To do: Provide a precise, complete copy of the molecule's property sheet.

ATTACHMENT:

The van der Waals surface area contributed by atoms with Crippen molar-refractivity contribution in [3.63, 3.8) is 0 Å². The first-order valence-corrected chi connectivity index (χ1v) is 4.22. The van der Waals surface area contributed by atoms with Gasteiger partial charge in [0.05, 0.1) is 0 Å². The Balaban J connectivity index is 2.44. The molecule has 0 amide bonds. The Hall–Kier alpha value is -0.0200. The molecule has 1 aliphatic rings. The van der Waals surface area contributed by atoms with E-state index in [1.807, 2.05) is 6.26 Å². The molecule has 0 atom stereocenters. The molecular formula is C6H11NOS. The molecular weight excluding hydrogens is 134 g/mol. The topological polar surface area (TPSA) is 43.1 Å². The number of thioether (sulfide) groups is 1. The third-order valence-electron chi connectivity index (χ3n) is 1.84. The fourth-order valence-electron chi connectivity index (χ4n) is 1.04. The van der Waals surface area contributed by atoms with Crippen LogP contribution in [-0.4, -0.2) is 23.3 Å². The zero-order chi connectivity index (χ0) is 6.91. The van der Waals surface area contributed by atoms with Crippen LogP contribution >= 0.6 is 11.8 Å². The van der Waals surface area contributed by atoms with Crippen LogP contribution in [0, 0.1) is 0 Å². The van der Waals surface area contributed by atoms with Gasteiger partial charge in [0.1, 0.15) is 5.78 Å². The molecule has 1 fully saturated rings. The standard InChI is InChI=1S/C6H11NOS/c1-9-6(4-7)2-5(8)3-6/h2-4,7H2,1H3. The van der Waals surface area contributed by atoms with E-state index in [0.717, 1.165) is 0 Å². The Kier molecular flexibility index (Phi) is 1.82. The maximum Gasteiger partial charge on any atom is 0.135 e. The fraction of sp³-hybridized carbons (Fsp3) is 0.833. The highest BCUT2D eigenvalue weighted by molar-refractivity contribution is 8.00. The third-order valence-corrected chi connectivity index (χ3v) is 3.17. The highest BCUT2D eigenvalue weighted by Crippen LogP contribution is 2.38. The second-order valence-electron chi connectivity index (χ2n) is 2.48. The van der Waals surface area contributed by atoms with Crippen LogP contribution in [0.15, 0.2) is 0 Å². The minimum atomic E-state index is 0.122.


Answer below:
The van der Waals surface area contributed by atoms with Crippen molar-refractivity contribution in [3.63, 3.8) is 0 Å². The first-order valence-corrected chi connectivity index (χ1v) is 4.22. The van der Waals surface area contributed by atoms with Gasteiger partial charge in [0.05, 0.1) is 0 Å². The Balaban J connectivity index is 2.44. The molecule has 0 amide bonds. The Hall–Kier alpha value is -0.0200. The molecule has 1 aliphatic rings. The van der Waals surface area contributed by atoms with E-state index in [1.807, 2.05) is 6.26 Å². The molecule has 0 atom stereocenters. The molecular formula is C6H11NOS. The molecular weight excluding hydrogens is 134 g/mol. The topological polar surface area (TPSA) is 43.1 Å². The number of thioether (sulfide) groups is 1. The third-order valence-electron chi connectivity index (χ3n) is 1.84. The fourth-order valence-electron chi connectivity index (χ4n) is 1.04. The van der Waals surface area contributed by atoms with Crippen LogP contribution in [-0.4, -0.2) is 23.3 Å². The zero-order chi connectivity index (χ0) is 6.91. The van der Waals surface area contributed by atoms with Crippen LogP contribution >= 0.6 is 11.8 Å². The van der Waals surface area contributed by atoms with Crippen LogP contribution in [0, 0.1) is 0 Å². The van der Waals surface area contributed by atoms with Gasteiger partial charge in [0.1, 0.15) is 5.78 Å². The molecule has 1 fully saturated rings. The standard InChI is InChI=1S/C6H11NOS/c1-9-6(4-7)2-5(8)3-6/h2-4,7H2,1H3. The van der Waals surface area contributed by atoms with E-state index in [0.717, 1.165) is 0 Å². The Kier molecular flexibility index (Phi) is 1.82. The maximum Gasteiger partial charge on any atom is 0.135 e. The fraction of sp³-hybridized carbons (Fsp3) is 0.833. The highest BCUT2D eigenvalue weighted by molar-refractivity contribution is 8.00. The third-order valence-corrected chi connectivity index (χ3v) is 3.17. The highest BCUT2D eigenvalue weighted by Crippen LogP contribution is 2.38. The second-order valence-electron chi connectivity index (χ2n) is 2.48. The van der Waals surface area contributed by atoms with Crippen LogP contribution in [0.15, 0.2) is 0 Å². The minimum atomic E-state index is 0.122.